How to Write a Standard (If you Must)
,----[ Quote ]
| If possible choose an implementation that has layers of complexity
| from years of undisciplined agglomeration of features. Of course
| this will lead to a specification of Byzantine complexity and
| epic length. But since no one will actually read the
| specification, there is no harm. In fact the length and
| complexity can bring several benefits: 1. Any criticism of the
| specification can automatically be dismissed as nitpicking. For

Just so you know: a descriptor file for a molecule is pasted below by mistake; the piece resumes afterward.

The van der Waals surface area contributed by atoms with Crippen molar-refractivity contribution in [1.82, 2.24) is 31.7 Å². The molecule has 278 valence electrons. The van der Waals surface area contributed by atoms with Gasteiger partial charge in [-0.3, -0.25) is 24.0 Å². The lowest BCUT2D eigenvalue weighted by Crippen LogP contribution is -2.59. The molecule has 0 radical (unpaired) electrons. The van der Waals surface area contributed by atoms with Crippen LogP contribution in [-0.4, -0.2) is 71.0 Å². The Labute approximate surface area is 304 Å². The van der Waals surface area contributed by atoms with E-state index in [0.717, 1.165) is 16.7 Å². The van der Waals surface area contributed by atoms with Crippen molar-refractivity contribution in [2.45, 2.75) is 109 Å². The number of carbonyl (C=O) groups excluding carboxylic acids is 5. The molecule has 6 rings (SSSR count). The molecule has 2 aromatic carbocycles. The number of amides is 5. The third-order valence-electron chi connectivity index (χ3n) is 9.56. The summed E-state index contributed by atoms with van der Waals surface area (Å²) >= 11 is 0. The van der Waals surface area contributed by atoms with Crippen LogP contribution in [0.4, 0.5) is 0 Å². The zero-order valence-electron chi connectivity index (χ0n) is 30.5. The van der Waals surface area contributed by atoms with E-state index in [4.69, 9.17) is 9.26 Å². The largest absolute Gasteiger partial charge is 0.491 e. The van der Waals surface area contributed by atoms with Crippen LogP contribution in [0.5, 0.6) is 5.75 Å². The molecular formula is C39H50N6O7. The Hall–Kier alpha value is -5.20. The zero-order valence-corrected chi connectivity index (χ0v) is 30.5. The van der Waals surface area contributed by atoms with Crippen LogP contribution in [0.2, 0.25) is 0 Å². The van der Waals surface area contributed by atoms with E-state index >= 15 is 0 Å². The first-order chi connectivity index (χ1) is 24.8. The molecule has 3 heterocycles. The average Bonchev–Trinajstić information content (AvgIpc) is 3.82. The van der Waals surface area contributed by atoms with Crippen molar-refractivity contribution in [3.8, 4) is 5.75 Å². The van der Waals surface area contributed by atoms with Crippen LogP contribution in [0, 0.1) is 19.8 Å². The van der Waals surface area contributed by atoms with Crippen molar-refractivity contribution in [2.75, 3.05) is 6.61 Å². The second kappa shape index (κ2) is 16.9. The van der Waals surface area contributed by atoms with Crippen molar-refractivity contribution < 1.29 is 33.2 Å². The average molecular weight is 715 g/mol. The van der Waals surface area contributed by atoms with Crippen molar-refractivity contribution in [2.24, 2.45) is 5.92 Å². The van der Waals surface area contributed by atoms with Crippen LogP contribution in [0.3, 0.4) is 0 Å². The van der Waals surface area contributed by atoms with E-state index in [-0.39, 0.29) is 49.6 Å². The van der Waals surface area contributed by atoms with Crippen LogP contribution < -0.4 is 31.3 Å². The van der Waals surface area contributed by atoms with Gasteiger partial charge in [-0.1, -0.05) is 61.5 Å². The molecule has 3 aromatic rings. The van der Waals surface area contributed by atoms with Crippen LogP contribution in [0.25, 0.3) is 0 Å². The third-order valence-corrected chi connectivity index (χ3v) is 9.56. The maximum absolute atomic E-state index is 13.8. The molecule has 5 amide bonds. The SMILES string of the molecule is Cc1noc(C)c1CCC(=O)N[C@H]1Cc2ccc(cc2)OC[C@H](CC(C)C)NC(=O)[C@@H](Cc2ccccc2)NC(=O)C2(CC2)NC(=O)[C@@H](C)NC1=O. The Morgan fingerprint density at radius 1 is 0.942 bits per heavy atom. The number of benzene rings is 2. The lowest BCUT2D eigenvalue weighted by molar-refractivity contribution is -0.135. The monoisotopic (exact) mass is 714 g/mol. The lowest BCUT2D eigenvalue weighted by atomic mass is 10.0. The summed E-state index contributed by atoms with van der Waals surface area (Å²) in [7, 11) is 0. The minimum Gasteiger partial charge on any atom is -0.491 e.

| example, if you are presented with a list of 500 faults in a
| 6,000 pages specification, you can respond, "That is less than
| 10%. You are just nitpicking. We can fix that in release 1.1".
| ... 2. Further, since review periods at ISO and most other
| standards bodies are of fixed length, regardless of the length
| of the specification, a sufficiently large specification will
| ensure that it receives no, or only cursory review.
Again, the document submitted to the EU (Samba) will present the same issues.
There ought to be a standard for that too... one which may not be
backward-compatible in the short-term (e.g. Windows 2000).